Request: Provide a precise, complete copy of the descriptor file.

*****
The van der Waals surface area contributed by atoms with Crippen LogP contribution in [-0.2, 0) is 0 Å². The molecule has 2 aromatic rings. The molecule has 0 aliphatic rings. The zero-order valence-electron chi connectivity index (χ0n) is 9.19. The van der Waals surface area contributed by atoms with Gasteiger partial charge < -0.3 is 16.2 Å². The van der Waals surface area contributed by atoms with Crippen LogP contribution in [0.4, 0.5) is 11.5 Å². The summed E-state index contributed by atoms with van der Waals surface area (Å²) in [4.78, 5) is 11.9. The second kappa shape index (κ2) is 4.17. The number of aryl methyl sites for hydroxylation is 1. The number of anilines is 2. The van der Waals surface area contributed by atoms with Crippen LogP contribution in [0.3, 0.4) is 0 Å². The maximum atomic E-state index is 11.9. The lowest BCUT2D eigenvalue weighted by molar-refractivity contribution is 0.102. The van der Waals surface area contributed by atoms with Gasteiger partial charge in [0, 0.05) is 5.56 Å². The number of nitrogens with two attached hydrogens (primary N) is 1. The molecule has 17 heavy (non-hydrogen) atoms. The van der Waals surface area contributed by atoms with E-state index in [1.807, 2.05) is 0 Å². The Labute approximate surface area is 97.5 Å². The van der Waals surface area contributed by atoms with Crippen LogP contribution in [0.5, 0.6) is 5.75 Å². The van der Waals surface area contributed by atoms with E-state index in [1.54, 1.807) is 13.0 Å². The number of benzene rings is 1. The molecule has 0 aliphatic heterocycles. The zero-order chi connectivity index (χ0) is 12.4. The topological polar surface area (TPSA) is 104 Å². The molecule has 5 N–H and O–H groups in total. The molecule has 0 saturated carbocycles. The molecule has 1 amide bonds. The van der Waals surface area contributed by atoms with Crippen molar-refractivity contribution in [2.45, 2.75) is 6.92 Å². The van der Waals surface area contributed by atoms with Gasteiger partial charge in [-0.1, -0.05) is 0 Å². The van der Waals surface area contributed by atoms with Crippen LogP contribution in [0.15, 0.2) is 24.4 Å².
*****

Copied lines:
The van der Waals surface area contributed by atoms with Crippen LogP contribution in [-0.2, 0) is 0 Å². The molecule has 2 aromatic rings. The molecule has 0 aliphatic rings. The zero-order valence-electron chi connectivity index (χ0n) is 9.19. The van der Waals surface area contributed by atoms with Gasteiger partial charge < -0.3 is 16.2 Å². The van der Waals surface area contributed by atoms with Crippen LogP contribution in [0.4, 0.5) is 11.5 Å². The summed E-state index contributed by atoms with van der Waals surface area (Å²) in [4.78, 5) is 11.9. The second kappa shape index (κ2) is 4.17. The number of aryl methyl sites for hydroxylation is 1. The number of anilines is 2. The van der Waals surface area contributed by atoms with Crippen LogP contribution in [0.3, 0.4) is 0 Å². The maximum atomic E-state index is 11.9. The lowest BCUT2D eigenvalue weighted by molar-refractivity contribution is 0.102. The van der Waals surface area contributed by atoms with Gasteiger partial charge in [0, 0.05) is 5.56 Å². The number of nitrogens with two attached hydrogens (primary N) is 1. The molecule has 17 heavy (non-hydrogen) atoms. The van der Waals surface area contributed by atoms with E-state index in [1.807, 2.05) is 0 Å². The Labute approximate surface area is 97.5 Å². The van der Waals surface area contributed by atoms with Crippen LogP contribution in [0.5, 0.6) is 5.75 Å². The van der Waals surface area contributed by atoms with E-state index in [1.54, 1.807) is 13.0 Å². The number of benzene rings is 1. The molecule has 0 aliphatic heterocycles. The zero-order chi connectivity index (χ0) is 12.4. The topological polar surface area (TPSA) is 104 Å². The molecule has 5 N–H and O–H groups in total. The molecule has 0 saturated carbocycles. The molecule has 1 amide bonds. The van der Waals surface area contributed by atoms with Crippen molar-refractivity contribution in [2.45, 2.75) is 6.92 Å². The van der Waals surface area contributed by atoms with Gasteiger partial charge in [-0.1, -0.05) is 0 Å². The van der Waals surface area contributed by atoms with Crippen LogP contribution in [0.15, 0.2) is 24.4 Å².